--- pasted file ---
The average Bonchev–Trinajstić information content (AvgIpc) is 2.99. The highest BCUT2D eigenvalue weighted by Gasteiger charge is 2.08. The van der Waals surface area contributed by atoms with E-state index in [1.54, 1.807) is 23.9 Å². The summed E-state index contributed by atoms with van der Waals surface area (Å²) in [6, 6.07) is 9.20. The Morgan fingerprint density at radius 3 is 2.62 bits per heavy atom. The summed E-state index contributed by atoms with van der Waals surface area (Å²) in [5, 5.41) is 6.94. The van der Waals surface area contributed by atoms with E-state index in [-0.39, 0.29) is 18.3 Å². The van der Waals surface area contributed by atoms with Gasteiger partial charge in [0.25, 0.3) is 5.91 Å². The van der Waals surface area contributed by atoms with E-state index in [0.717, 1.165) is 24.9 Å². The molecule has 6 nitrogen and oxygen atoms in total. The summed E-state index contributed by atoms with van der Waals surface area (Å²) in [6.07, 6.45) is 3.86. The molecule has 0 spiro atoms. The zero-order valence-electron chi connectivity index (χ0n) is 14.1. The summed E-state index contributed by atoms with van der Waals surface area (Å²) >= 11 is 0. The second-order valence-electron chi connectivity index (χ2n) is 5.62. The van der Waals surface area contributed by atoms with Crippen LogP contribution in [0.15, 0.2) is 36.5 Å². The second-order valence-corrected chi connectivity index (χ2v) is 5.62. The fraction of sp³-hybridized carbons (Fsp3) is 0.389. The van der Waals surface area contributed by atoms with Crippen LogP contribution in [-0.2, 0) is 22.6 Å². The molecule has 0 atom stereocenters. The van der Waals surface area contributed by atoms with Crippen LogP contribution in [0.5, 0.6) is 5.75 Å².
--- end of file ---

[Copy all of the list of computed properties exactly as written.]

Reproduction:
The average Bonchev–Trinajstić information content (AvgIpc) is 2.99. The highest BCUT2D eigenvalue weighted by Gasteiger charge is 2.08. The van der Waals surface area contributed by atoms with E-state index in [1.54, 1.807) is 23.9 Å². The summed E-state index contributed by atoms with van der Waals surface area (Å²) in [6, 6.07) is 9.20. The Morgan fingerprint density at radius 3 is 2.62 bits per heavy atom. The summed E-state index contributed by atoms with van der Waals surface area (Å²) in [5, 5.41) is 6.94. The van der Waals surface area contributed by atoms with E-state index in [-0.39, 0.29) is 18.3 Å². The van der Waals surface area contributed by atoms with Gasteiger partial charge in [0.25, 0.3) is 5.91 Å². The van der Waals surface area contributed by atoms with E-state index in [0.717, 1.165) is 24.9 Å². The molecule has 6 nitrogen and oxygen atoms in total. The summed E-state index contributed by atoms with van der Waals surface area (Å²) in [6.07, 6.45) is 3.86. The molecule has 0 spiro atoms. The zero-order valence-electron chi connectivity index (χ0n) is 14.1. The summed E-state index contributed by atoms with van der Waals surface area (Å²) >= 11 is 0. The second-order valence-electron chi connectivity index (χ2n) is 5.62. The van der Waals surface area contributed by atoms with Crippen LogP contribution in [0.15, 0.2) is 36.5 Å². The second-order valence-corrected chi connectivity index (χ2v) is 5.62. The fraction of sp³-hybridized carbons (Fsp3) is 0.389. The van der Waals surface area contributed by atoms with Crippen LogP contribution in [-0.2, 0) is 22.6 Å². The molecule has 0 atom stereocenters. The van der Waals surface area contributed by atoms with Crippen LogP contribution in [0.5, 0.6) is 5.75 Å².